Virtual Pwnd Network – What VPN Should Really Stand For

As a first responder to a majority of the largest security events of this century I can say with great confidence that 3rd party relationships and VPN tunnels into your private network are a high risk venture.  What policies and governance do you have to address this high risk component of your network?  Do you audit your VPN solutions?  Do you audit your third party providers – even before you decide to take them on in a contractual manner?  Every company should consider their business partners and solution providers one of their most important allies and risks – they’re inside the walls of your network, they are trusted, and you don’t have full control or visibility into their network, security risk practices, or people.

In 2004 when Sven Jaschan launched the Sasser worm it made world news as a worm fully automated to spread throughout networks globally.  What many people don’t know is that the worm contained a special condition related to Internet connectivity.  If it found that it had no external Internet connection it would immediately implode, attack the internal network instead.  This is exactly what happened in one case where an infected laptop from a 3rd party vendor remote VPN’d into a secure network that had no external Internet access.  The result was a complete disruption of the entire facility as Sasser wreaked havoc in seconds.  Super secure network – super easy to take down via the VPN connection.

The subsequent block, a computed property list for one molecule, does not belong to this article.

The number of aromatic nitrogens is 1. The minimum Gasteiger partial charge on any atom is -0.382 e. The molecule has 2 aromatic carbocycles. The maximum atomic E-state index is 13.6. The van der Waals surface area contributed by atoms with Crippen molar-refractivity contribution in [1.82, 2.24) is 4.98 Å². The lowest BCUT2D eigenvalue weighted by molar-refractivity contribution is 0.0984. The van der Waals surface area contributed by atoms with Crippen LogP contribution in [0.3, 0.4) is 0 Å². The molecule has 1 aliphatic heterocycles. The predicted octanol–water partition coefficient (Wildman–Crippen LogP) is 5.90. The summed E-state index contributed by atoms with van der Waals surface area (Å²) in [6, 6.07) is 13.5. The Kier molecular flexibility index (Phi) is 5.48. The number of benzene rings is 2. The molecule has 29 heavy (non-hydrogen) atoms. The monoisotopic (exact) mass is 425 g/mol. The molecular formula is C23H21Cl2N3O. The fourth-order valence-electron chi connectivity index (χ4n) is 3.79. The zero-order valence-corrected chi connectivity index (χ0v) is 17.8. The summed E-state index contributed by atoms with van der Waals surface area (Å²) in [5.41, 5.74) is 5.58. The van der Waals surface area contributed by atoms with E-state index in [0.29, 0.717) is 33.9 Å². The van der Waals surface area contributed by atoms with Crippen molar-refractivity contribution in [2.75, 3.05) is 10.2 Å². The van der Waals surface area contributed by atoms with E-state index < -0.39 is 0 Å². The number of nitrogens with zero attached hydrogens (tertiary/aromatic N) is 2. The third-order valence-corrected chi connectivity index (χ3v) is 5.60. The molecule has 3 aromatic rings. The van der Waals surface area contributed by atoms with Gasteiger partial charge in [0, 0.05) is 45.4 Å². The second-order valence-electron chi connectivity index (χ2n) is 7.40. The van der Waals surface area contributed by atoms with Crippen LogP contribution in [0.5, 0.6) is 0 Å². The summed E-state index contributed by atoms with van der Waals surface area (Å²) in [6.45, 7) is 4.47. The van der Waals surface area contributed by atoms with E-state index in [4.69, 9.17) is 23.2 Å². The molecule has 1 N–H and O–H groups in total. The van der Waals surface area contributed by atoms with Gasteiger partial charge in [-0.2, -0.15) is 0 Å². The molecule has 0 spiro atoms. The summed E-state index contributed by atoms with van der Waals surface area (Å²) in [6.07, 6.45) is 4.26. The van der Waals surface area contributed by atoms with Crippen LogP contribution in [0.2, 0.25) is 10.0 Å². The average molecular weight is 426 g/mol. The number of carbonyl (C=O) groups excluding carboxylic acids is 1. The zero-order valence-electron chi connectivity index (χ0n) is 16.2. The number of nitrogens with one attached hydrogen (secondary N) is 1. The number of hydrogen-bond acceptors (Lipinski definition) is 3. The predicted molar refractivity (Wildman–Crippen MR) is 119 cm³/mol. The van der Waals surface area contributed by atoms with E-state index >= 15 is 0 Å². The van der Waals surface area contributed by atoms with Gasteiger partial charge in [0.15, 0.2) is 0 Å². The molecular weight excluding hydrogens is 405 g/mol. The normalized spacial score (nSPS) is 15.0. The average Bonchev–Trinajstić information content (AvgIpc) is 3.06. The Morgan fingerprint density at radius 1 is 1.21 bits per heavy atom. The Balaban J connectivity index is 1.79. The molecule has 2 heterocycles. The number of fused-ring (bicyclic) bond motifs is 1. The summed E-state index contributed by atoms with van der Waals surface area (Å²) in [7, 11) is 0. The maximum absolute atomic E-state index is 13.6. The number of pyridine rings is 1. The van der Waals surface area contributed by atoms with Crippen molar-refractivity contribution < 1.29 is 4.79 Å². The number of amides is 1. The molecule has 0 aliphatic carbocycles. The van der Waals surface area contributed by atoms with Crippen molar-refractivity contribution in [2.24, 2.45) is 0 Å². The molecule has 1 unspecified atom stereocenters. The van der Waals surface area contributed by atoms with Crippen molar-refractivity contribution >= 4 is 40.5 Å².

In a recent case involving anomalies over the network a 4D5A Security employee said that VPN is “…like a straw in a drink”.  You don’t have much visibility and can often run into visibility issues dependent upon the architecture and security solutions that are put into place over your VPN connection.  The employee further elaborated saying “What if the ‘drink’ on the other end of the VPN is battery acid?  That will not go well for you.”

We all know insider risk is what will often hurt the most, but often is overlooked because we tend to trust the people we hire and work within inside of our own company.  I suggest that we re-evaluate the way we look at insider risk, rating our trusted 3rd partner vendors and partners our HIGHEST insider risk that must show compliance, good security practices and so forth.  More important, ensure that you have visibility into physical and virtual access to your networks to ensure you have visibility into possible data leakage issues, risk related to tangential malware threats, and similar vectors all too common in breaches of this century.